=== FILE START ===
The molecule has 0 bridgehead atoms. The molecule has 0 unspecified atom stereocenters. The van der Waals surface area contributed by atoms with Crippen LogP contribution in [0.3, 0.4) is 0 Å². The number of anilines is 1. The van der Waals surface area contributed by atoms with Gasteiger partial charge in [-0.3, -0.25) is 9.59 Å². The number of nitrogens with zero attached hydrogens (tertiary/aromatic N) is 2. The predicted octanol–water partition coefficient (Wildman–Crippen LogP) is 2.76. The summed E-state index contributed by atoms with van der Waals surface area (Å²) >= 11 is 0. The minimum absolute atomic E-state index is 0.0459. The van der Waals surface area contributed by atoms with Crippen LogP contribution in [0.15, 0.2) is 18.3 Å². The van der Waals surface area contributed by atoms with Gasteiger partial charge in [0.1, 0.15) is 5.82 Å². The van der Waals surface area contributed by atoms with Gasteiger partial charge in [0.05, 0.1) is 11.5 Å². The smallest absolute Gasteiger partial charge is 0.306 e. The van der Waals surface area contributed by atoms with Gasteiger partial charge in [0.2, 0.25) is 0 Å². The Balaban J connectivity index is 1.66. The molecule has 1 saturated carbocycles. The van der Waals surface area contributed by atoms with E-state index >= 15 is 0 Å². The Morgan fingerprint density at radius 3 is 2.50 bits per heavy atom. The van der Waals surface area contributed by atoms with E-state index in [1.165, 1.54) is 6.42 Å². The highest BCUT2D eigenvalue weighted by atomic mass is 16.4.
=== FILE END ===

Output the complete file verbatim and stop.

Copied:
The molecule has 0 bridgehead atoms. The molecule has 0 unspecified atom stereocenters. The van der Waals surface area contributed by atoms with Crippen LogP contribution in [0.3, 0.4) is 0 Å². The number of anilines is 1. The van der Waals surface area contributed by atoms with Gasteiger partial charge in [-0.3, -0.25) is 9.59 Å². The number of nitrogens with zero attached hydrogens (tertiary/aromatic N) is 2. The predicted octanol–water partition coefficient (Wildman–Crippen LogP) is 2.76. The summed E-state index contributed by atoms with van der Waals surface area (Å²) >= 11 is 0. The minimum absolute atomic E-state index is 0.0459. The van der Waals surface area contributed by atoms with Crippen LogP contribution in [0.15, 0.2) is 18.3 Å². The van der Waals surface area contributed by atoms with Gasteiger partial charge in [0.1, 0.15) is 5.82 Å². The van der Waals surface area contributed by atoms with Gasteiger partial charge in [0.05, 0.1) is 11.5 Å². The smallest absolute Gasteiger partial charge is 0.306 e. The van der Waals surface area contributed by atoms with Gasteiger partial charge in [0.2, 0.25) is 0 Å². The Balaban J connectivity index is 1.66. The molecule has 1 saturated carbocycles. The van der Waals surface area contributed by atoms with E-state index >= 15 is 0 Å². The Morgan fingerprint density at radius 3 is 2.50 bits per heavy atom. The van der Waals surface area contributed by atoms with E-state index in [1.165, 1.54) is 6.42 Å². The highest BCUT2D eigenvalue weighted by atomic mass is 16.4.